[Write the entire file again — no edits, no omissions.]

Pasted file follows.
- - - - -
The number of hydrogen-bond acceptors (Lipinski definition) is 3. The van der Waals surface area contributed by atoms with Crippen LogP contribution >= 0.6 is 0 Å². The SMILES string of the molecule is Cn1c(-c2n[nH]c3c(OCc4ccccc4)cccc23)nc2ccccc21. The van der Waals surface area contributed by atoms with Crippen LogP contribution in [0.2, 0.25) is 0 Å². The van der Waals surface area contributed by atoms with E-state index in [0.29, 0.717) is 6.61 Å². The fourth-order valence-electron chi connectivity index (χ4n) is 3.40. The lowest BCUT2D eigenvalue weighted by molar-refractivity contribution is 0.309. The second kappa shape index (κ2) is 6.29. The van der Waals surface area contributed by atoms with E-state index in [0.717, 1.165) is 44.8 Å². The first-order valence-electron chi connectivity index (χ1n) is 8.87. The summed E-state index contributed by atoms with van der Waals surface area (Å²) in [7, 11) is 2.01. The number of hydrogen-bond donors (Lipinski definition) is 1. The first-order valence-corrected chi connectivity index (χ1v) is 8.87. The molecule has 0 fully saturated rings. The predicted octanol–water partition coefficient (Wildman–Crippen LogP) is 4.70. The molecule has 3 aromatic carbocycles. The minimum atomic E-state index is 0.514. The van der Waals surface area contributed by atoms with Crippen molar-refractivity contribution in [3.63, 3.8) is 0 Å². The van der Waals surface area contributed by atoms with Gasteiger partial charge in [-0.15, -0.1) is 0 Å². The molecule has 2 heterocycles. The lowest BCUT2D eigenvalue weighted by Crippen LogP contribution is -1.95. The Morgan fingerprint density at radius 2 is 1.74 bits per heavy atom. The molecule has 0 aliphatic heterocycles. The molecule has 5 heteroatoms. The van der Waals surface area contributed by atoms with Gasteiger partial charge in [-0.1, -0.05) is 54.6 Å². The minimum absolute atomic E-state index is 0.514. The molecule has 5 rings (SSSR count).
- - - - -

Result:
The number of hydrogen-bond acceptors (Lipinski definition) is 3. The van der Waals surface area contributed by atoms with Crippen LogP contribution >= 0.6 is 0 Å². The SMILES string of the molecule is Cn1c(-c2n[nH]c3c(OCc4ccccc4)cccc23)nc2ccccc21. The van der Waals surface area contributed by atoms with Crippen LogP contribution in [0.2, 0.25) is 0 Å². The van der Waals surface area contributed by atoms with E-state index in [0.29, 0.717) is 6.61 Å². The fourth-order valence-electron chi connectivity index (χ4n) is 3.40. The lowest BCUT2D eigenvalue weighted by molar-refractivity contribution is 0.309. The second kappa shape index (κ2) is 6.29. The van der Waals surface area contributed by atoms with E-state index in [0.717, 1.165) is 44.8 Å². The first-order valence-electron chi connectivity index (χ1n) is 8.87. The summed E-state index contributed by atoms with van der Waals surface area (Å²) in [7, 11) is 2.01. The number of hydrogen-bond donors (Lipinski definition) is 1. The first-order valence-corrected chi connectivity index (χ1v) is 8.87. The molecule has 0 fully saturated rings. The predicted octanol–water partition coefficient (Wildman–Crippen LogP) is 4.70. The molecule has 3 aromatic carbocycles. The minimum atomic E-state index is 0.514. The van der Waals surface area contributed by atoms with Crippen molar-refractivity contribution in [3.63, 3.8) is 0 Å². The van der Waals surface area contributed by atoms with Gasteiger partial charge in [-0.15, -0.1) is 0 Å². The molecule has 2 heterocycles. The lowest BCUT2D eigenvalue weighted by Crippen LogP contribution is -1.95. The Morgan fingerprint density at radius 2 is 1.74 bits per heavy atom. The molecule has 0 aliphatic heterocycles. The molecule has 5 heteroatoms. The van der Waals surface area contributed by atoms with Gasteiger partial charge in [-0.1, -0.05) is 54.6 Å². The minimum absolute atomic E-state index is 0.514. The molecule has 5 rings (SSSR count).